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August 14, 2016 | Understanding the Waves of the 2000-2016 Financial Crisis

Danielle Park

Portfolio Manager and President of Venable Park Investment Counsel ( Ms Park is a financial analyst, attorney, finance author and regular guest on North American media. She is also the author of the best-selling myth-busting book "Juggling Dynamite: An insider's wisdom on money management, markets and wealth that lasts," and a popular daily financial blog:


In understanding the origins and nature of the present financial crisis, we should appreciate that subprime debt and its ‘securitization'(selling junk as investments to indiscriminate and duped buyers) were deployed to revive animal spirits after the 2000-03 tech wreck, and enbaled the largest consumer credit boom ever in human history.  This swept from the US (the world’s largest economy) to the rest of the globe in a tsunami of record, unsustainable consumption between 2003-07. When that first wave of the bubble broke in 2007, it halved lofty asset values for a second time, and pummeled spending, revenue and economic output everywhere.  It also left a mountain of excess capacity and goods worldwide. No more so, than in the world’s second largest economy–China.

The second wave of the crisis came in 2008-10 when many governments increased spending to try and counteract economic contraction. No more so than in China, where excess reserves (built during the west’s spending bubble) were recycled into even more superfluous infrastructure and supply at home as a stop gap hope until western consumers could bounce back.

The third wave of the crisis began in 2011, when spending and revenues were weakening once more, industrial production turned down, asset markets slumped and central banks jumped on the slippery slope of increasingly desperate monetary measures: QE- asset buying, zero and now negative rates.

The fourth wave of the crisis is the present revelation that global consumer demand has not revived, savings levels have not rebuilt and debt levels are many trillion dollars higher now than they were when the bubble first burst in 2007. No more so, than in China, which is now stumbling under the weight of the largest debt bubble ever in history. As pointed out by Vitaliy N. Katsenel this week:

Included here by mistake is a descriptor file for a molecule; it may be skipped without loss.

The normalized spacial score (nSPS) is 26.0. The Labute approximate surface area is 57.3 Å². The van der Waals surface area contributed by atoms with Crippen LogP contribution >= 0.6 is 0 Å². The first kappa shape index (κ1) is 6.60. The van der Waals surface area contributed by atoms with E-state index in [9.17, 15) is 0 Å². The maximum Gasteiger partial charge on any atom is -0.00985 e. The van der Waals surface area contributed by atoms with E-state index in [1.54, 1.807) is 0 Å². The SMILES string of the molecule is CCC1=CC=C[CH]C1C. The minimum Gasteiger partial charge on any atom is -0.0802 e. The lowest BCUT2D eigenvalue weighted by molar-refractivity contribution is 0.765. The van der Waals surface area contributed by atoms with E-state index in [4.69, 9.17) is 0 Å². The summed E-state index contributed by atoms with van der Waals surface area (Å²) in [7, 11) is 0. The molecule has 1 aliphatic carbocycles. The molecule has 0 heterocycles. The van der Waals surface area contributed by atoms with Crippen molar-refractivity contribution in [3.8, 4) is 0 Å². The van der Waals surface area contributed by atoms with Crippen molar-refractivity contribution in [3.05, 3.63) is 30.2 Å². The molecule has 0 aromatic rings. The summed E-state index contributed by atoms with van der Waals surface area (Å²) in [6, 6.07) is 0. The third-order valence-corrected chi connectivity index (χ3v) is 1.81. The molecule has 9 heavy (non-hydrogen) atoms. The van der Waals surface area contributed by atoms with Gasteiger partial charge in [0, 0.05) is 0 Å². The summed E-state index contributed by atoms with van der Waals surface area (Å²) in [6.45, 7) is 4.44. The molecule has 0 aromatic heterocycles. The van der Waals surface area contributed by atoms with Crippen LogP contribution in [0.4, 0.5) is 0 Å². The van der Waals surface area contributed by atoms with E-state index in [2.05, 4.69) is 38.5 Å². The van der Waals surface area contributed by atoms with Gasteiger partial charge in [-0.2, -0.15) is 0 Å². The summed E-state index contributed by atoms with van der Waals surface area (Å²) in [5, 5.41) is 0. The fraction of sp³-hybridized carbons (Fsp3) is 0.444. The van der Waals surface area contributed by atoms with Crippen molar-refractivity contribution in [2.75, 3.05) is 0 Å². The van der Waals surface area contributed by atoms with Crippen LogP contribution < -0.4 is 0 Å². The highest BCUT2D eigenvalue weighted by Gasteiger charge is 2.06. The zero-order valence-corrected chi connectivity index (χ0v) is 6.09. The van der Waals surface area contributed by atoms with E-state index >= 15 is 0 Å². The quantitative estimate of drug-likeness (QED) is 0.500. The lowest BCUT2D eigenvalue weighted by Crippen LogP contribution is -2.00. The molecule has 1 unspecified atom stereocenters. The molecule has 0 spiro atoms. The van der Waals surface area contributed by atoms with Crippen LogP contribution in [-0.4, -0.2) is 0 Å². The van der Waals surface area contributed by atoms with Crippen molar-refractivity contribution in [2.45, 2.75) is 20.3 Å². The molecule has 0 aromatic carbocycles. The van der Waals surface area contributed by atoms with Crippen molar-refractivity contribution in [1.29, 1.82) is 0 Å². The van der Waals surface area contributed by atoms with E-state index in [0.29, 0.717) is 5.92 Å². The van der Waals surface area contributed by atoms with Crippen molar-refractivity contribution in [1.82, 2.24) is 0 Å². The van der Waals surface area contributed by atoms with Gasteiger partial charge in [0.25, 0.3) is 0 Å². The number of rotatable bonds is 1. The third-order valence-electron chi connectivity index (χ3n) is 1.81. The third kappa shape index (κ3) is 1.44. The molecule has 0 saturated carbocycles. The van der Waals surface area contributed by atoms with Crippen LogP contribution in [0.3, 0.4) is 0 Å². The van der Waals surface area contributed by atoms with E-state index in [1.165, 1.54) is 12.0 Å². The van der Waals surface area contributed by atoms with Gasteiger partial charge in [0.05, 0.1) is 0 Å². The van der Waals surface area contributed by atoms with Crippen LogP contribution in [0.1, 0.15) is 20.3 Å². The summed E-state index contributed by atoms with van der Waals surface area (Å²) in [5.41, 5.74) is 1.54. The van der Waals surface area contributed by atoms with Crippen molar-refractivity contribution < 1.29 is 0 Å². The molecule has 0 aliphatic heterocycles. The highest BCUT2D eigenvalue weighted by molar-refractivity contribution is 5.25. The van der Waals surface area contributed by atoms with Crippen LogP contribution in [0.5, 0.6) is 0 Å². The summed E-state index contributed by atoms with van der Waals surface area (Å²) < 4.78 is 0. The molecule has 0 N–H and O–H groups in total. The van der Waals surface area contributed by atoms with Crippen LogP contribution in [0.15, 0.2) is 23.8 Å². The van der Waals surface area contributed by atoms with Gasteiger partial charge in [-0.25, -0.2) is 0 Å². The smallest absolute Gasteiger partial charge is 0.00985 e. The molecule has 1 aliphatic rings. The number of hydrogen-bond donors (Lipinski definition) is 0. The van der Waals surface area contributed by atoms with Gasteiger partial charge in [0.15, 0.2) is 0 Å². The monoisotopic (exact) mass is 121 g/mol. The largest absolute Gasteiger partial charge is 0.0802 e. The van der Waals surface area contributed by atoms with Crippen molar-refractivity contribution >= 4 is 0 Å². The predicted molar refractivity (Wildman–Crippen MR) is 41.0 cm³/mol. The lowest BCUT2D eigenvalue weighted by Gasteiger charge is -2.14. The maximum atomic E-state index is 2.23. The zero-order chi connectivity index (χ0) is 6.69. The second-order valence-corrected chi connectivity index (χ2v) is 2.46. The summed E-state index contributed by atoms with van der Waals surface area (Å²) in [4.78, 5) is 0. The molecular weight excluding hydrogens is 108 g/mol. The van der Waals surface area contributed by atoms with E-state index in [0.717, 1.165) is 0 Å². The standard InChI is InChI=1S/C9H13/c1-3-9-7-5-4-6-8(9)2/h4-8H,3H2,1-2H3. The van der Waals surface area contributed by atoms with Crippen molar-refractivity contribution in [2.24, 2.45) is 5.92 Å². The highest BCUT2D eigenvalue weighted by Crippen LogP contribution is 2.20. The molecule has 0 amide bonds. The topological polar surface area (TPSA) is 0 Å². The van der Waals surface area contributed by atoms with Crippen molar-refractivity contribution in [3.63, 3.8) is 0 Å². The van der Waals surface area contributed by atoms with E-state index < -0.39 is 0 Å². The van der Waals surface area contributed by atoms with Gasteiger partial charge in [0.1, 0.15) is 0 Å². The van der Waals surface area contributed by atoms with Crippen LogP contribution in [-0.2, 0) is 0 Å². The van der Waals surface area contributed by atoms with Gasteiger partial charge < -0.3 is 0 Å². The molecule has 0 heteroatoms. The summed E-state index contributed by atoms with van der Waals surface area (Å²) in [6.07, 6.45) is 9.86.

From 2007 to 2014, its debt quadrupled from $7 to $28 trillion (according to McKinsey). Over the same time period its economy tripled, growing from $3.5 to $10.5 trillion. These numbers are staggering, and they point to one indisputable fact: all Chinese growth since 2007 came from borrowing. There was no miracle in it.

To reform and finally recover from our generation’s financial demise: facts must be faced.  All of the price gains in risky assets since at least 2010 have been unwarranted, irrational and unsustainable.  And just as China is finding today, running full speed off a cliff in hopes that the ground will miraculously rise up to catch you, is a self-destructive plan.

My partner Cory Venable‘s long term chart of the S&P 500 shows the precarious level at which stocks now hover, blindly hoping (as they did in 2000 and 2008) that the ground –falling consumer demand and economic growth–will reverse course and rise up to prevent their fall.

S&P Aug 12 2016

So entranced and desperate are participants today, that they have strapped on record amounts of margin/debt to accelerate their speed off this cliff–the very opposite of parachutes.

The next phase of this crisis is the monetary-faith-bubble bursting, and asset prices succumbing to laws of math and the business cycle once more.  The secular bear lives and has been incited to maul for the third time since 2000.  Reckless policies have earned its wrath.

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August 14th, 2016

Posted In: Juggling Dynamite

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